700,000 euros for the fight against aggressive breast cancer
To inhibit proteins that contribute to the growth of aggressive cancer cells, that’s the plan of Professor Bob van de Water and his team. They will receive over 700,000 euros from the KWF Dutch Cancer Society for their research. Researcher Maaike Vreeswijk and pathologist Danielle Cohen are affiliated from the Leiden University Medical Centre (LUMC).
‘Our goal is to learn more about the role of certain specific proteins in triple-negative breast cancer, or TNBK,’ Van de Water says. TNBK is rare, but very aggressive (see box). ‘And because current therapies are not sufficient enough yet, we at the Leiden Academic Centre for Drug Research are looking for new treatments. For this, I work together with Sylvia Le Dévédec and Peter Bouwman.’
TNBK- the numbers
TNBK only covers about one-fifth of all cases of breast cancer. And yet this subtype is responsible for the majority of breast cancer-related metastases and mortality. Whereas with the other subtypes, seven per cent of women die within five years of diagnosis, for TNBK the figure is 23 per cent.
Disrupting rapid cell division
The team wants to inhibit proteins that allow tumour cells to divide quickly. ‘Cancer cells have found all sorts of ways to grow quickly,’ Van de Water explains. ‘Efficient gene transcription, in which DNA is translated into new proteins, is essential for this. After all, if a cell divides quickly it also needs lots of new proteins. That's why we think cancer cells are sensitive to anything that disrupts the regulation of this transcription.’
The team believes that tCDK proteins are the key to inhibiting this transcription process. tCDK proteins regulate the transcription process in the cell. ‘In cancer, these proteins are present in greater numbers, so they seem to be important in tumour growth,’ Van de Water says.
tCDK stands in full for transcriptional cyclin-dependent kinases. Kinases are proteins that can attach a phosphate group to a protein or other molecule. They can thereby activate or accelerate (catalyse) processes in the cell, such as transcription.
‘PhD student Vera van der Noord discovered that two proteins, in particular, CDK9 and CDK12 play a crucial role in triple-negative breast cancer. We are therefore going to find out what role these two proteins play in the transcription process and how best to inhibit them.’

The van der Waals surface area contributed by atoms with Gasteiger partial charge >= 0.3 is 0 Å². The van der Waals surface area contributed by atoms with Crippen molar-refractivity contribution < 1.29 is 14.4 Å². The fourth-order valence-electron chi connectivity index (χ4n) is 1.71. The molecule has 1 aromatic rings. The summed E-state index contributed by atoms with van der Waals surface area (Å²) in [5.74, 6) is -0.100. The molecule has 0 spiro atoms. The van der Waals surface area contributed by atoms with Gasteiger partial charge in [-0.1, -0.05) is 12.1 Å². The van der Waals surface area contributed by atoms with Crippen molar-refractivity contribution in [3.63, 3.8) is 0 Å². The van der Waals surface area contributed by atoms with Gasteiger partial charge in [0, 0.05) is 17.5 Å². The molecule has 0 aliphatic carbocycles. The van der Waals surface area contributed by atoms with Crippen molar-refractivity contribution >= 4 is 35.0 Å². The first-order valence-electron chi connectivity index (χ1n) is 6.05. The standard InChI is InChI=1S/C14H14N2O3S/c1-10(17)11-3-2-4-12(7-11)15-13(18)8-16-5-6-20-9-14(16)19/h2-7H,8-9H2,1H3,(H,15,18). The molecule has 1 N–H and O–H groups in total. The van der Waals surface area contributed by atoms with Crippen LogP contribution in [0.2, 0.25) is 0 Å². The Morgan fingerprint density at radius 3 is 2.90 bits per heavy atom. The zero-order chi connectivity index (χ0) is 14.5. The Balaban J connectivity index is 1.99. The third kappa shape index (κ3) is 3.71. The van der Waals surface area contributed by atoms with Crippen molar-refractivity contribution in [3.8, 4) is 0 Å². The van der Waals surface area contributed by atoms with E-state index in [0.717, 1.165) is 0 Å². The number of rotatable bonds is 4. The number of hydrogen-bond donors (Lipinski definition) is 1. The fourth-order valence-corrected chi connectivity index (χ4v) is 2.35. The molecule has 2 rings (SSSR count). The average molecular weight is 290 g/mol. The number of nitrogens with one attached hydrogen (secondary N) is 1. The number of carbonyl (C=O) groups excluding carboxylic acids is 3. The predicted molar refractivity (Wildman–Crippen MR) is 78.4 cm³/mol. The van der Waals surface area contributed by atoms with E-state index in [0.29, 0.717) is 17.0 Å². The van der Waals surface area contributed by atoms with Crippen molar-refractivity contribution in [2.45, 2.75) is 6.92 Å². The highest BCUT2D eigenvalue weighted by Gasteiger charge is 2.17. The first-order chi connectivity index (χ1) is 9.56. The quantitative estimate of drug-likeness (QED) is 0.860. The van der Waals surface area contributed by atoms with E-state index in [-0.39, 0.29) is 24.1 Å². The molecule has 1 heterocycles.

For whom do inhibitors work best?
Van de Water: ‘During our preliminary research, we saw that some types of breast cancer are more sensitive to inhibitors of CDK9 and CDK12 than others. We hope to find out what factors play a role in this. With this information, in the future we might be able to see, for example, for which patients a treatment with inhibitors will be the most effective. And perhaps also how we can prevent resistance to inhibitors.’
Testing on tumour tissue from real patients
For this part of the study, Van de Water is working with Maaike Vreeswijk and Danielle Cohen of LUMC. They provide tumor tissue from patients to test the effectiveness of inhibitors in the lab. Van Vreeswijk: ‘The majority of the research is done with cultured tumour cells. But that only approximates what is actually happening in the patient's tumour. That is why it is important to test the inhibitors as soon as possible on tumour tissue that comes directly from patients.’
Contributing to better treatment
‘The research is still at an early stage,’ says van de Water. But of course, we hope that these inhibitors will eventually become a reality and will contribute to better treatment of this aggressive form of breast cancer.’
Over 9 million euros for fundamental cancer research
On Tuesday 12 July, KWF issued a press release announcing the new research projects receiving funding. The foundation is investing 9.6 million euros in 16 new studies into fundamental cancer issues: research into the basic mechanisms of cancer. The knowledge that top researchers are gathering about genes, proteins and biological processes is essential for breakthroughs in the prevention, detection and treatment of cancer. The awarded projects are part of the second round of funding in 2022.
Text: Hilde Pracht